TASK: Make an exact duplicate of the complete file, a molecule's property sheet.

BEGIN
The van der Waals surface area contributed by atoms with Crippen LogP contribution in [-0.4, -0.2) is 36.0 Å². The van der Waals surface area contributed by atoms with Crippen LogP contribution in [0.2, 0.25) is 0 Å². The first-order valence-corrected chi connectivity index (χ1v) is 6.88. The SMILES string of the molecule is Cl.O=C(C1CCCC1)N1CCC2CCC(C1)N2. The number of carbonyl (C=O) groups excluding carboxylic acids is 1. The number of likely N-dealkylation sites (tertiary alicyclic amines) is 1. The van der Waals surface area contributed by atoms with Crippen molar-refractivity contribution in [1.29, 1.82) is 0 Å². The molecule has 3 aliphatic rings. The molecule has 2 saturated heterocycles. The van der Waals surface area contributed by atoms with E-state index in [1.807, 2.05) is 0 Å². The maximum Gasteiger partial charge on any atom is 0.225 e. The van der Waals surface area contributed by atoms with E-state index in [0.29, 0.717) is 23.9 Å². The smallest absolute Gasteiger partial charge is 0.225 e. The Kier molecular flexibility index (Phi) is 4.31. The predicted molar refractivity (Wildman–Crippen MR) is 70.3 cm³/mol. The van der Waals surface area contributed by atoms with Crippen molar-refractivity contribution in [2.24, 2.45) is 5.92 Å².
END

The van der Waals surface area contributed by atoms with Crippen LogP contribution in [-0.4, -0.2) is 36.0 Å². The van der Waals surface area contributed by atoms with Crippen LogP contribution in [0.2, 0.25) is 0 Å². The first-order valence-corrected chi connectivity index (χ1v) is 6.88. The SMILES string of the molecule is Cl.O=C(C1CCCC1)N1CCC2CCC(C1)N2. The number of carbonyl (C=O) groups excluding carboxylic acids is 1. The number of likely N-dealkylation sites (tertiary alicyclic amines) is 1. The van der Waals surface area contributed by atoms with Crippen molar-refractivity contribution in [1.29, 1.82) is 0 Å². The molecule has 3 aliphatic rings. The molecule has 2 saturated heterocycles. The van der Waals surface area contributed by atoms with E-state index in [1.807, 2.05) is 0 Å². The maximum Gasteiger partial charge on any atom is 0.225 e. The van der Waals surface area contributed by atoms with E-state index in [0.29, 0.717) is 23.9 Å². The smallest absolute Gasteiger partial charge is 0.225 e. The Kier molecular flexibility index (Phi) is 4.31. The predicted molar refractivity (Wildman–Crippen MR) is 70.3 cm³/mol. The van der Waals surface area contributed by atoms with Crippen molar-refractivity contribution in [2.24, 2.45) is 5.92 Å².